About two weeks ago, I completely lost my motivation to be healthy. It was a downward spiral that led to a low point and then to me picking up the pieces and owning it again.
One thing that my buddy, Diamond Dallas Page, says is “Life is 10% of what happens to you and 90% how you react to it.” It’s a quote that I heard a number of times.
A few weeks ago, the combination of social obligations, life stresses, and other small but unfortunate events led to me defeating myself. My workout frequency, which was once high, dwindled to nothing, and, I figured that I shouldn’t even bother keeping up with preparing my meals since it wouldn’t counterbalance all of the heavy meals and lack of exercise. It led to a good week of large meals and snacks. The quality of these meals varied; one lunch was Chinese buffet at the Dragon Buffet; one night, I had a burrito and some tacos from La Mexicana, and then this happened.
One morning, our little Maltese-Poodle, Emma, stumbled out of her crate in the morning and yanked out one of her nails. She wasn’t in a lot of pain, but getting the bleeding to stop was outside of our expertise, so we sought out veterinary help. The bill was rather high, and it came right in the middle of a time where the bills were piling up. On my lunch break, I drove to pick up Emma and bring her and her bandaged paw home. I was pushing the lunch hour, but I needed a meal, so I pulled into a McDonalds to grab something from the drive thru.
I had two $5 gift cards that were awarded to me by Klout hanging out in my car, and I was planning on either using them while on vacation, or for a quick coffee, since I am conscious that McDonalds “food” isn’t the best thing for my body if I want to be fit. As I pulled up to the microphone, my eyes struggled to read the menu, even though it was pictorial. When the young lady came on the microphone, she said, “would you like to try fkldhjsklgdskljkldfj?”
I hate those stupid intercom systems, and what she said may or may not have been clear, but, whatever it was didn’t process in my brain. Regardless, I said, “yes”, made the meal a large and drove up to the counter to have them swipe my gift cards to cover the $9.06. I drove back to work as the smell of fries took over my car.
Now, I’m not the type of person to be ashamed of what I’m doing, especially what I’m eating. That day, I walked with that bag and soda in my hand dreading every conversation that could potentially happen. I mean, I’m not bragging at all when I say that I’m probably the most health conscious person at work, what were people going to think seeing me with a McDonalds bag?
I still had no idea what I was about to eat, by the way.
So, when I got to my desk and unwrapped everything, I found out that it was their featured “Bacon Clubhouse Burger” (100 percent pure beef burger, Big Mac Special Sauce, thick-cut apple-wood smoked bacon, caramelized grilled onions, white cheddar cheese, sliced tomato, whole leaf lettuce all on a new artisan roll). There was nothing outstanding about it, including the “artisan roll”.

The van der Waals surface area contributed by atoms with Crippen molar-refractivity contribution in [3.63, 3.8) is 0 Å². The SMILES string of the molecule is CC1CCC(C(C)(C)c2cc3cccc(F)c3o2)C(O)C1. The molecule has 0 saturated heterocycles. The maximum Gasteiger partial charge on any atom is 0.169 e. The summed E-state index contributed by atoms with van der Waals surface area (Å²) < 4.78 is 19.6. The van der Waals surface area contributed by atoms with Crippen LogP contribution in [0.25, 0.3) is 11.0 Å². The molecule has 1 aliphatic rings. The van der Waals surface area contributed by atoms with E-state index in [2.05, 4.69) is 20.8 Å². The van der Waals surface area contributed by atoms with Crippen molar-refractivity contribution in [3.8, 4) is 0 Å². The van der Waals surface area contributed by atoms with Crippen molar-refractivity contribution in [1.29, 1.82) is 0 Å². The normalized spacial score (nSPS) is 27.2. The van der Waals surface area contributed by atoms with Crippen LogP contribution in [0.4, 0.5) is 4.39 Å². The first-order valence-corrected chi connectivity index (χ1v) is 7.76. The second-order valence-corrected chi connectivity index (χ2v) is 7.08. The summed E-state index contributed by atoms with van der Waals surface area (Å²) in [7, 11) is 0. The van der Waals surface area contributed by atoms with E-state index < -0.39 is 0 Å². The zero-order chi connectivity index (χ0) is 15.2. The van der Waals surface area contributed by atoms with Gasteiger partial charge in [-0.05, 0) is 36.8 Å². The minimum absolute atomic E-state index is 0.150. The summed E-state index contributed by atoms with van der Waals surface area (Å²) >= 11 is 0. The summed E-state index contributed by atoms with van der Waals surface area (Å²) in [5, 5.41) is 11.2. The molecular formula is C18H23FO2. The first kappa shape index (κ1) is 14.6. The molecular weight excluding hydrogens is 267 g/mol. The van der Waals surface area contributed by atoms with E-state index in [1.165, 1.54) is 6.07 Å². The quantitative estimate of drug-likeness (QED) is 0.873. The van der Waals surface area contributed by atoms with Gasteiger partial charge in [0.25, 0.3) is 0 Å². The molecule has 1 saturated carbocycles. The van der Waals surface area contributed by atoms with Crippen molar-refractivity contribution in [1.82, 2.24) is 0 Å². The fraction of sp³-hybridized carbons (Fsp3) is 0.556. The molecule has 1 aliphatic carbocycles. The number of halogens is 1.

So one day I ate like crap, and I felt like crap, so what?
Well, yesterday, the events around me were similarly crappy. Emma had a relapse of a bladder infection and it led to a decent vet bill. All of the stars were aligned for me to blow off my workout that night and go out for a comforting meal. I didn’t thought.
On the ride home with Emma, I did a lot of breathing (it’s important!), and I thought about the consequences of skipping the workout (which was scheduled to be a long DDP Yoga session – Diamond Cutter) and picking up a double cheeseburger and large fries from Five Guys. My thought process was, this shit is going to happen no matter what, why should I change my plans?
So, when I got home, I did the 60 minute Diamond Cutter, then cooked myself a 1/4 lb grass fed beef burger (no bun) and ate that along with a huge bowl of spring mix, tomatoes, string beans with a light coating of homemade cilantro, lime, greek yogurt dressing.
Was it the Five Guys fix I wanted. Nope, but I cook a damn good burger.
The moral of the story ties back to DDP’s quote above. And it also ties into another of his philosophies about how controlling your breath will dictate how you react, how you adapt, how you breathe (duh) and how you take action.
Also, it’s important to realize that I’m human, and we all have days of varying quality. I’m not going to sit here and say I’ll never have a day where I resort to a McDonalds drive thru again, but I will say that I felt much better about myself the day when I didn’t do that.